Marcus (v.o.): Take a look at that woman. She’s pretty. Ten men are going to fall in love with her today. They’ll see her, not know a thing about her, and fall in love with her. Ten grown men, inventing reasons why this pretty girl is not just pretty but also really kind, and caring and wonderful, and will be a great lay and a really good mother, all at the same time. All because she’s got straight teeth and long eyelashes and the kind of flawless skin that doesn’t need the anti-wrinkle moisturizer (pause) yet. Ten men living a fantasy based on this girl’s looks. Yeah, I know, 80% of statistics are made up. Trust me, I know about these things. And not one of those ten men actually knows a thing about that girl.
The woman is slightly jostled by a male commuter, who then tries to strike up a conversation. At a distance, it seems like she is politely trying to humour the man, without encouraging him.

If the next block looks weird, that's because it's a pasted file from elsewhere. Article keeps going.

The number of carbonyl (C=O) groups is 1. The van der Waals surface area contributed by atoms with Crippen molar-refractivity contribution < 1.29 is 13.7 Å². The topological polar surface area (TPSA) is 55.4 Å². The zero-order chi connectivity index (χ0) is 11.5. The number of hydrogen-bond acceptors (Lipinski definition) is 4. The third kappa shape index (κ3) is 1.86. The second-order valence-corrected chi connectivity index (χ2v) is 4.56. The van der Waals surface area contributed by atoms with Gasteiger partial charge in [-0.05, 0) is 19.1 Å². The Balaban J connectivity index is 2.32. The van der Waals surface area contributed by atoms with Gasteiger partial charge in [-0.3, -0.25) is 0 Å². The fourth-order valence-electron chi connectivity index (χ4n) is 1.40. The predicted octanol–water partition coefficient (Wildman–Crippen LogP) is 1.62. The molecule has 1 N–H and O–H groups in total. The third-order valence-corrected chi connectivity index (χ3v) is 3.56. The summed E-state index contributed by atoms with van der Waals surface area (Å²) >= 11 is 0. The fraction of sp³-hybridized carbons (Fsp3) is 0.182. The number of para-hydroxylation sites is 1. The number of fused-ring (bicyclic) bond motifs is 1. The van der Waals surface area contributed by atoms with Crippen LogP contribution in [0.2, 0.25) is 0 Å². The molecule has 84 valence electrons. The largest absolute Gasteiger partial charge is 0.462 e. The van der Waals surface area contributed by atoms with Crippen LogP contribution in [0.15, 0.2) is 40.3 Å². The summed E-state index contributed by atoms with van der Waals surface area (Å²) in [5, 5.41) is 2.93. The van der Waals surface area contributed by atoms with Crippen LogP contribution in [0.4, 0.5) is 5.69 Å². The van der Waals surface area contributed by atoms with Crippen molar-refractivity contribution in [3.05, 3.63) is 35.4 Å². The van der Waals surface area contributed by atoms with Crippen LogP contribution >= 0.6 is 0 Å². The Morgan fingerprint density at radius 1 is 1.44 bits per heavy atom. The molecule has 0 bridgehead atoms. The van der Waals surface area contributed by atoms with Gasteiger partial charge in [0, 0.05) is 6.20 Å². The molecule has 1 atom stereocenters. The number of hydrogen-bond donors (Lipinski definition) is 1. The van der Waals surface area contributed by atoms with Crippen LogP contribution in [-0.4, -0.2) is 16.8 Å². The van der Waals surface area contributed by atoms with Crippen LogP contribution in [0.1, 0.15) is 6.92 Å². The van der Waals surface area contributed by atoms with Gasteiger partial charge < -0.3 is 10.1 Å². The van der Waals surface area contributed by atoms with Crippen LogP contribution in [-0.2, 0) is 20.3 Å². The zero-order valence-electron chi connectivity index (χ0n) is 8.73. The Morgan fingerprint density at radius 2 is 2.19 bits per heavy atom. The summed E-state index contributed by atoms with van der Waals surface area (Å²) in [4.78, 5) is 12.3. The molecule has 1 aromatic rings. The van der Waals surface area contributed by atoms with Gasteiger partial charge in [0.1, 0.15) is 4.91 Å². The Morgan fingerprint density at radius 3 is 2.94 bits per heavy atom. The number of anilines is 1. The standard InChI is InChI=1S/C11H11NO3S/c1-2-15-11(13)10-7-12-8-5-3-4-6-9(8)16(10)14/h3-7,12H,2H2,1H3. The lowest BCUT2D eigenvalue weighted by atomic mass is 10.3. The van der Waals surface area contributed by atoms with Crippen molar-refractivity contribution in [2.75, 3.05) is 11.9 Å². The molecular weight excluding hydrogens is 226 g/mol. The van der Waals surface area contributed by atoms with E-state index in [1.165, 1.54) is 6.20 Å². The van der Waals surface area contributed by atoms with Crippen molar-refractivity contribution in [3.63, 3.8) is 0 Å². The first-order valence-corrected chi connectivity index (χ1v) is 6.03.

Marcus (v.o.): First impressions. People do that. Delude themselves. Get a stupid erroneous first impression and spend the next decade trying to persuade themselves that the first impression was right and that every impression afterwards was wrong. That’s love. That’s why it’s so powerful. It’s so powerful that nine of those ten men are going to end up jacking off whilst thinking about that woman.
Marcus turns to the camera and talks.
Marcus: The tenth guy would do the same, but instead he’ll think about her whilst making love to his wife.
Because Marcus spoke aloud, he grabs the attention of another passenger standing alongside him.
Other Passenger: What’s that?
Marcus: I’m just saying 80% of statistics are made up. This is my stop – good day!